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Origins of Sil Lum Kune’s Chinese Wrestling to MMA


Chinese wrestling is the oldest style martial arts recorded. In Chinese history, records of this wrestling system can be traced back to 2697 BC. The Shaolin style of Sil Lum Kune has its roots in Chinese wrestling. Many of the self-defence techniques of Sil Lum Kune have grappling elements, which belong to the history of Chinese wrestling. So Chinese wrestling has both striking and grappling elements, which helps it to become a very effective form of self-defence.

The Chinese wrestling syllabus has fused together the striking elements of Sil Lum Kune with the grappling elements to help create a hybrid system of martial arts / self-defence. The numerous drills, bag work, dummy work and free sparring helps the student to develop a good cardiovascular system and also helps to test the students skills under a pressured and controlled environment.

Shuai-Chiao (Mandarin translates to Throwing Horns) does not rely on just physical strength, but uses balance, leverage and circular throwing motions. Using the circular theory of yin / yang - Shuai-Chiao redirects incoming energy into a throw or takedown or submission. Proper stances and footwork also forms an integral part of the Chinese wrestling system. Knowing when to adopt the correct stance and tactically manoeuvring your opponent into a disadvantageous position so that you can capitalise on it is part of the decision making process the student will learn.

In Sil Lum Kune Chinese wrestling we help and support each other to learn proper use of technique. We inform each other when techniques are implemented weakly so we can improve ourselves. The whole system has been appropriately developed into a grading system, which enables the practitioner to progress through different levels of skill up to Black Sash.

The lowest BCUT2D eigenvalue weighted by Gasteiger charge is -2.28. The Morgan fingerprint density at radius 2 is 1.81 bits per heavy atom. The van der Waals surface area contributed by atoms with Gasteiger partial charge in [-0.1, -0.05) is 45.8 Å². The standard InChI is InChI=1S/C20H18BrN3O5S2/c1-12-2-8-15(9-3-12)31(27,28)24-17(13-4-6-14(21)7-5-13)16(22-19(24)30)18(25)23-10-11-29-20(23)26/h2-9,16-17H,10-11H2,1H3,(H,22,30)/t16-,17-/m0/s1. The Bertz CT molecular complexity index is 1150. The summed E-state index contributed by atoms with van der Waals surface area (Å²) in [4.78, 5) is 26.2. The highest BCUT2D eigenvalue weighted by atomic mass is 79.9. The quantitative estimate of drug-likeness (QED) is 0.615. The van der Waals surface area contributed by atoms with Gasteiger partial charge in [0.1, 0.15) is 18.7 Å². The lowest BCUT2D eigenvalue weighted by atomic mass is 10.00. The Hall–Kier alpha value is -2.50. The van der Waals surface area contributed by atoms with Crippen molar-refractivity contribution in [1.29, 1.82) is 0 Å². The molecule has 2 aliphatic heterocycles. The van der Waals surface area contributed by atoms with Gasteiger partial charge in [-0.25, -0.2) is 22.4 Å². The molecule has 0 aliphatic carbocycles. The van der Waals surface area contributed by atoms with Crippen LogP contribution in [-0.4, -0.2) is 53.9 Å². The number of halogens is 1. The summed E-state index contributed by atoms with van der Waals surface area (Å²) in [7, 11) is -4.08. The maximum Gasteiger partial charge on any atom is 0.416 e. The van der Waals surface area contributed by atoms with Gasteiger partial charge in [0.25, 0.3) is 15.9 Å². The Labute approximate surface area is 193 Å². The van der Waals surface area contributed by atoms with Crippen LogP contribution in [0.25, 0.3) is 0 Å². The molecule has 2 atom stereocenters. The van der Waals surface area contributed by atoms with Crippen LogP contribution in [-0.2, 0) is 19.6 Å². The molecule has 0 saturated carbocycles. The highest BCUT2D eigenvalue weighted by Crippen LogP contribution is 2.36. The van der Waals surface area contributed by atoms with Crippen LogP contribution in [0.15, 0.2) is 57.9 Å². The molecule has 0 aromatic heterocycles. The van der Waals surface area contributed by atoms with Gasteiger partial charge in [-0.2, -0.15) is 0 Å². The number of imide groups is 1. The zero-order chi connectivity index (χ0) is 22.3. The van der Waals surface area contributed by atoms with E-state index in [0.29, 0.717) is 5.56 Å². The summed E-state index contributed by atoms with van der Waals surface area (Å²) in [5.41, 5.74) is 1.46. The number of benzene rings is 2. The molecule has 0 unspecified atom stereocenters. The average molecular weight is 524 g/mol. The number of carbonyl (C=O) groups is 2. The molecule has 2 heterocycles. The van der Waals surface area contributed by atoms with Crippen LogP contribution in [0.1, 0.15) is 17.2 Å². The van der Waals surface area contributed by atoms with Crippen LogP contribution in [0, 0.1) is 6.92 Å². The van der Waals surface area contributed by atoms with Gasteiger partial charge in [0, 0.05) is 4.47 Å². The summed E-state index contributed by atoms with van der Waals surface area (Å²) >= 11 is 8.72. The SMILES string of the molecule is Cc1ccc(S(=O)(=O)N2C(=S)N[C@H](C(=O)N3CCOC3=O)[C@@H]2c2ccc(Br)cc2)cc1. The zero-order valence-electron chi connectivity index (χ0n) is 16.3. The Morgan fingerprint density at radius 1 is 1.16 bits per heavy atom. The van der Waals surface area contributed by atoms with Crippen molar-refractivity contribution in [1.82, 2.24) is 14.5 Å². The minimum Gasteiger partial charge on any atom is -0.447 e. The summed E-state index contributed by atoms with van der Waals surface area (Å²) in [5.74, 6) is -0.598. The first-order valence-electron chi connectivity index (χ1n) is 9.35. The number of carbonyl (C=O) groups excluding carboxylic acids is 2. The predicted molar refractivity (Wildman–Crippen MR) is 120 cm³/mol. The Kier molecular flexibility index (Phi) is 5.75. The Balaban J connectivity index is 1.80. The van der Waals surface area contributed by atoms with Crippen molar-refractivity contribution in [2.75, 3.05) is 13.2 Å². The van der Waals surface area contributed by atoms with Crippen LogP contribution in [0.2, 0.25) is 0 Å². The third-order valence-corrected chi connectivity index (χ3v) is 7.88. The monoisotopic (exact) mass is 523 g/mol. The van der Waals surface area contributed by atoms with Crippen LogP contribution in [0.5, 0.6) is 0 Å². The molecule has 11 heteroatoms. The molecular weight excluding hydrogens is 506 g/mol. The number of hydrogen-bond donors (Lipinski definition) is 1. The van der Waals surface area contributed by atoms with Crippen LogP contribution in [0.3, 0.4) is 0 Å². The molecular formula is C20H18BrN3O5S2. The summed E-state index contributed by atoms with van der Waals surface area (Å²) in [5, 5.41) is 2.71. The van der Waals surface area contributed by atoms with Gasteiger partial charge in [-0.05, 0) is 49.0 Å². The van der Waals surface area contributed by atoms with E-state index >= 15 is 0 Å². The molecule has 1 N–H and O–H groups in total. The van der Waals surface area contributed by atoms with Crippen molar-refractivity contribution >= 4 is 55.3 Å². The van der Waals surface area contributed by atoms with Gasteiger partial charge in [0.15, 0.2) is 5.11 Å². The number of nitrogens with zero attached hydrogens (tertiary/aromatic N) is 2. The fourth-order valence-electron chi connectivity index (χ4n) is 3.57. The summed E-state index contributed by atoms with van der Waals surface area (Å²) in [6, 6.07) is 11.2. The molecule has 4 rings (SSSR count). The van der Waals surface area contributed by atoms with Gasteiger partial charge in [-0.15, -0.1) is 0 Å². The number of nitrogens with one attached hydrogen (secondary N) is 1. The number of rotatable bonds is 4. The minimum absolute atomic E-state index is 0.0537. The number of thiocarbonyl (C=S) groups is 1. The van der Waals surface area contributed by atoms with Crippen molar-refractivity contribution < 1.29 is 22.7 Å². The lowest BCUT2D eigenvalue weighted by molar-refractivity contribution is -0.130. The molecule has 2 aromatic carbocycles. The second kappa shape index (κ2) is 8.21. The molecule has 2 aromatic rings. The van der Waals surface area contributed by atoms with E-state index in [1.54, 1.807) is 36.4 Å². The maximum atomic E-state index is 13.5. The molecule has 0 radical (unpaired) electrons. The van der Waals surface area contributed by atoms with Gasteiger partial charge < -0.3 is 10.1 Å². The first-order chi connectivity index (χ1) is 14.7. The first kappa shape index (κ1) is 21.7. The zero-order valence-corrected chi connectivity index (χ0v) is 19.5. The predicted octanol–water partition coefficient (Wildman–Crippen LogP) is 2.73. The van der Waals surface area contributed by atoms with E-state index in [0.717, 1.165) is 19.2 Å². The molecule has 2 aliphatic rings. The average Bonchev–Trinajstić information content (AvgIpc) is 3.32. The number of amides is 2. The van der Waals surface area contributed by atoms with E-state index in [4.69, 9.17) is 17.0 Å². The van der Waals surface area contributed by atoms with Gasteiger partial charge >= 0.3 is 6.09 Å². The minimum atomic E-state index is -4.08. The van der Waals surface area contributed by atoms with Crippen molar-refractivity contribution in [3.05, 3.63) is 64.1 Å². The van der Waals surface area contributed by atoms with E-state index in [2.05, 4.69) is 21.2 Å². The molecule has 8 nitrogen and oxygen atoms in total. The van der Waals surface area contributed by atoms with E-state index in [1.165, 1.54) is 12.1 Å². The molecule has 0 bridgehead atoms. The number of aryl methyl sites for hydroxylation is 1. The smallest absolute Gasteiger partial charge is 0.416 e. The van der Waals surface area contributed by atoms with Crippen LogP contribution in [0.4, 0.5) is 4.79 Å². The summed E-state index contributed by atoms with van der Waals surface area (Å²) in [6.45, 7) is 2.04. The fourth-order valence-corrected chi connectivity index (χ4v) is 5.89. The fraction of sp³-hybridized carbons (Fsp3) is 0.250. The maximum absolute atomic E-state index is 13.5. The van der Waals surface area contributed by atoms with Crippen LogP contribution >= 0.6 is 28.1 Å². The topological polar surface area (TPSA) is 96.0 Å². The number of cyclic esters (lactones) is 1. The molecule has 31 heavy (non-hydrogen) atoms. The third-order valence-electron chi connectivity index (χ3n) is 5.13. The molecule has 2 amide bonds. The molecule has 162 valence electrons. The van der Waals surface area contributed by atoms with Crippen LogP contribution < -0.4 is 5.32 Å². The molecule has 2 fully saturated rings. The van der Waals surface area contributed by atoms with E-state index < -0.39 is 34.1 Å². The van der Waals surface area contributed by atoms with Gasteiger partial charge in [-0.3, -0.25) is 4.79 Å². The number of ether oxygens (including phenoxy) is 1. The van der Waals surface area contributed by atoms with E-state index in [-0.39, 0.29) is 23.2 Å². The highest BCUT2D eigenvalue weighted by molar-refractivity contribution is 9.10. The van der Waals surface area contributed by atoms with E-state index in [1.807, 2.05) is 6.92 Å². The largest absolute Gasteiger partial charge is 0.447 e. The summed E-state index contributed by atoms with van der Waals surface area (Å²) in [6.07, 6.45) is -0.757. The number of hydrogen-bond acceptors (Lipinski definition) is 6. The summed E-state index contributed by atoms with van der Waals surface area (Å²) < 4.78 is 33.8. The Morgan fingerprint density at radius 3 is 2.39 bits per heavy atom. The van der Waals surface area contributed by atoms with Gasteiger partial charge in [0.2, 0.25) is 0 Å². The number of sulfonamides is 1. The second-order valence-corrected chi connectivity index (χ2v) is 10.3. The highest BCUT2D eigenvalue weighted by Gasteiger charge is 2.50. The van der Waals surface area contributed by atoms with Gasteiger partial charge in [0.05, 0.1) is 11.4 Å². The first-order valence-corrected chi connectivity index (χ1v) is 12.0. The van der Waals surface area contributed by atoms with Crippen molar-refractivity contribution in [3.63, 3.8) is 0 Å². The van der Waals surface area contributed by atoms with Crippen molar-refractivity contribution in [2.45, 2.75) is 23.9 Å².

Sifu Paul Burkinshaw has studied Chinese martial arts for nearly thirty years covering various aspects and techniques for grappling. During this time he studied the art of Mongolian Wrestling with Master John Holden, as part of the Shaolin Fist system. Part of the White Tiger style which Paul has spent may years studying and was originally formulated by Master Bob Johnson also focused on the Indian wrestling style known as Kushti (also spelt Kusti).

Sarinder Singh studied under Paul during the early 1990’s. Part of his training to achieve his Black sash was the Chinese and Mongolian wrestling. This brief period of wrestling inspired Sarinder to explore deeper into the various styles of grappling and wrestling. Over the next ten years he trained in Judo, Olympic wrestling and Brazilian Ju Jitsu to name but a few. This enabled him to gain a very comprehensive range of knowledge and experience in these arts.

Sarinder & Paul 2003